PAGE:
In defence of self-proclaimed ‘messes’, I’m not sure they’re all pretending
I’m not sure I’m on board with a blanket accusation of ‘pretence’ – I think a lot of these women genuinely feel like they are are all over the place. I don’t think the goal is always to present a false image as a ‘mess’ to be likeable/impressive, my guess is that a lot of these women really do perceive themselves as messes from the perspective of within their own lives.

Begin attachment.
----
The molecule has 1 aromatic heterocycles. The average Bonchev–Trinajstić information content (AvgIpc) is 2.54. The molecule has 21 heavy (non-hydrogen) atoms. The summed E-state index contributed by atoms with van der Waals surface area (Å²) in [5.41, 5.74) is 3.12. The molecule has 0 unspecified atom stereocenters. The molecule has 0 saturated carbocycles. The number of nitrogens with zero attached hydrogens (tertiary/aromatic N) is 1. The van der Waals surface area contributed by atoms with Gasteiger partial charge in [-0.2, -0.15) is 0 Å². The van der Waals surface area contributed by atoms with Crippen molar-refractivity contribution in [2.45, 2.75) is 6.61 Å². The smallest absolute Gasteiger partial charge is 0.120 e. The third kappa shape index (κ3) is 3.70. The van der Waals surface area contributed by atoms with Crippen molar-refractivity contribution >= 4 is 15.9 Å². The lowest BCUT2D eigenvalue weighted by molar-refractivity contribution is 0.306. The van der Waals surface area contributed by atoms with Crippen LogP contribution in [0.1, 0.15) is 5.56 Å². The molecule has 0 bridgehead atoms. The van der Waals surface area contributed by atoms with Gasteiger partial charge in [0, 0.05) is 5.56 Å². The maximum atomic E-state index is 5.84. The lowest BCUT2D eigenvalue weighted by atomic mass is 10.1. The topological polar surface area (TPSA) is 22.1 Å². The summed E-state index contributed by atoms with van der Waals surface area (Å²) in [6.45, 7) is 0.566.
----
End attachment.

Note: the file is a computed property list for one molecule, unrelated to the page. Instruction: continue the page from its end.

In my experience, achieving highly academically and professionally – particularly in creative fields – goes very well with not managing to present as an organised, capable individual in most other respects, and I suspect that this is more the case for women. I would argue that in order to even become anyone’s definition of a ‘high achieving’ woman, you’re going to need to make some ridiculous sacrifices and these sacrifices will make you feel like you can’t function like a regular person. It is near impossible to keep up in environments as fast-paced and ruthless as Entertainment or Academia whilst also meeting societal expectations for beauty, hygiene, fitness, healthy eating, socialising, and ~good vibes~ to name a few, so priorities have to shuffle and something will slip – probably the sort of thing that makes you seem put together (grocery shopping, laundry, room tidying, a well-planned travel route). Equally, if you are someone with creative goals, you will likely need to juggle not only all the usual self-maintenance and money-making requirements of adulthood, but a range of unpaid projects and upskilling, too; your career trajectory also won’t be as straightforward as in corporate fields and moves that feel like ‘messy’ steps backwards will be common. I wonder if these women ‘insist on presenting their lives as messes’ (G’Sell) because these are the lifestyles such levels of ‘high achievement’ demand. (There’s a lot written about this in the way of chronic lateness, for example, going hand-in-hand with chronic business.)